Several days after the area was stricken by flooding, Pulaski County Sheriff Ron Long honored those who performed tremendous acts of heroism at an August ceremony.
WAYNESVILLE – Several days after the area was stricken by flooding, Pulaski County Sheriff Ron Long honored those who performed tremendous acts of heroism at an August ceremony.
According to Long, heroes included police officers, highway patrolmen, sheriff's deputies, firefighters, paramedics, and military all willing to " pay any price there is to do their job."
"Over the last few months, especially during the flood, we've had a lot of heroes that stepped up to the plate," Long said. "They don't commend themselves for what they do. They're here because they love their job, they love their community."
In a brief prelude to the ceremony, Long described the house leading up to what became a tragic morning for many Pulaski County residents.
Comparing the flood to the 9/11 terrorist attacks, Long asked, "Where were you on during the 100-year flood?
In the early morning hours of Aug. 6, Long arrived home after a late shift near the midnight hour. Just as any other night, he made a sandwich, crawled into bed and gazed at his television set. But, for some reason, the sheriff felt that night was different.
"I usually hit the pillow and I'm gone," Long explained. "That night I couldn't. Something was out there; I could not sleep."
A vicious strike of lighting crashed outside his home near 2:30 a.m., rattling the residence. Naturally, the sheriff decided to turn on his CB radio and listen to what might be happening.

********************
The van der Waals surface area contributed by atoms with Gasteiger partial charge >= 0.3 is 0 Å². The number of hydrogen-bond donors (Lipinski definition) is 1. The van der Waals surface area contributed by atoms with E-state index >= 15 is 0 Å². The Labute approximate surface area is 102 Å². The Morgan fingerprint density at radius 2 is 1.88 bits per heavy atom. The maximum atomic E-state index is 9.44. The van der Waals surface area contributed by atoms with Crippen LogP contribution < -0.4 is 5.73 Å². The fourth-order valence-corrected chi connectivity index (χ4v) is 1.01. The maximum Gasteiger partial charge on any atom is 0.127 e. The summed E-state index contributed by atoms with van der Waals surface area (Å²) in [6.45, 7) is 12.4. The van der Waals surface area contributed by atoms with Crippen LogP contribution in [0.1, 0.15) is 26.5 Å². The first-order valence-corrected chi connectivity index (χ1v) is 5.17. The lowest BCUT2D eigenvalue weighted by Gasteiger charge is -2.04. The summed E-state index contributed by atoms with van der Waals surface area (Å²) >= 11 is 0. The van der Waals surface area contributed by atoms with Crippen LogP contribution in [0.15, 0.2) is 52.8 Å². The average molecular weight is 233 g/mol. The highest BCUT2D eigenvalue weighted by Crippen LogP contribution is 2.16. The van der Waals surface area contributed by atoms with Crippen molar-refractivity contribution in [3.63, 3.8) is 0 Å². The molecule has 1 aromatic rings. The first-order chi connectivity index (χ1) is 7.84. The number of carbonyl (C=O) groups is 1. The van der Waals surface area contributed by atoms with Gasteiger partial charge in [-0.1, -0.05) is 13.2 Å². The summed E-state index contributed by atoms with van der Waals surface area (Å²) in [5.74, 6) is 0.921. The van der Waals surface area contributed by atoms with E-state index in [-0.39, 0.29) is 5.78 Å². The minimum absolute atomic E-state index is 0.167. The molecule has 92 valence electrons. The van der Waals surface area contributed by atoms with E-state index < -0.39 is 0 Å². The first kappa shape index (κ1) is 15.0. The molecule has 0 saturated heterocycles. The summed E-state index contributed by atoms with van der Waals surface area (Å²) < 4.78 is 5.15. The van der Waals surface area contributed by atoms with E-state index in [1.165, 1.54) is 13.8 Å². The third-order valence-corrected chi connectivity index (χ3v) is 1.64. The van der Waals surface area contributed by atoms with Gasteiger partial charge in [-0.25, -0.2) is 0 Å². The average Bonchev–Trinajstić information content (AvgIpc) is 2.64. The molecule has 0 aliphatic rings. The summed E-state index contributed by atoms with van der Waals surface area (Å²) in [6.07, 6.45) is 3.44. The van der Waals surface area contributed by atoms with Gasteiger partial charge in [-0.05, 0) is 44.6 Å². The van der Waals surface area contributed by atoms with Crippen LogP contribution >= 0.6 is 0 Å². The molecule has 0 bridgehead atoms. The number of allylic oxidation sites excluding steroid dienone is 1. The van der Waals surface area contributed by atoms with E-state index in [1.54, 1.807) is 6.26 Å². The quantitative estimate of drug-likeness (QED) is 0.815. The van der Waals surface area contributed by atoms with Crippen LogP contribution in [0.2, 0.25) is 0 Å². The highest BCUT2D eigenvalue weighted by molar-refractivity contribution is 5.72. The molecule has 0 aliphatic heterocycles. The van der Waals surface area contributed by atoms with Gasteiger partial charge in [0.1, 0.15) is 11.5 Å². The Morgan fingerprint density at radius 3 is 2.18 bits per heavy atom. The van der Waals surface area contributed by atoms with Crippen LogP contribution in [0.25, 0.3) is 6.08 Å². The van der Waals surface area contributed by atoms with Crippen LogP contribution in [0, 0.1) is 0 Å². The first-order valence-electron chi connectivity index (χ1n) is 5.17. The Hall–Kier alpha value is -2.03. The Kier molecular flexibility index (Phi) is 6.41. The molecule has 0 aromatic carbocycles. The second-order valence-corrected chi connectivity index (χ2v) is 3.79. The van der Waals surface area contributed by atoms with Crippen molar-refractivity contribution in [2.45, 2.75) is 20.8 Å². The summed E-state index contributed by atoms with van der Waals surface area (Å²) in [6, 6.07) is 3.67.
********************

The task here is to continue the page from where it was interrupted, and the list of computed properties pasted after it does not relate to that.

Immediately, Long recognized "controlled professional chaos" upon learning of the wrath Mother Nature has unleashed on the county.
Minutes passed and Long continually heard officers repeatedly calling for help over the radio.
There were reports of cars washing down the streets and people being swept out of their homes.
"At this point we had four to five cops and a few firefighters [on duty], and that's it," Long said.
Eventually, as the storm escalated into a massive flood, Long decided it was time to call for hel.
"We started making phone calls and, within an hour, we had dozens and dozens of police officers, highway patrolman, county deputies, firefighters, [and] paramedics," Long said. "Within several hours, we had more than that: boots on the ground with military, people in boats and on ATVs, and rescuers from all over this part of the state – Lebanon, Laclede County, Phelps County, Miller County.
Long said within hours more than 100 rescuers arrived to help victims stranded in homes and in gushing floodwaters.
Eventually, the sheriff left his home to a scene near Mitchell Creek and realized how devastating the storm had become.
"It was ferocious," he said of the swollen creek. " It wasn't just trickling, it was coming down like a roaring river."
It was at that scene that a mother and her son were swept away and eventually killed by flooding.
But it was because of the numerous volunteers who put their lives on the line that no one else was killed.
Even as rescuers' boats capsized, once back inside their boats, they continued plucking people out of rushing, frigid floodwaters.
One volunteer, a former Waynesville High graduate and a police officer from Ohio, drove more than nine hours to assist his former community.
Another hero, when being interviewed for a position as a sheriff's deputy, said, in a catastrophe, he'd drive home to secure his wife and child before resuming his duties. When tragedy struck, however, the officer went 18 hours without seeing his family at home.
"That's the type of people you have working in this community, and I'm very thankful—very humbled—to be in front of so many heroes that come out here and serve on a daily basis," Long said at the ceremony.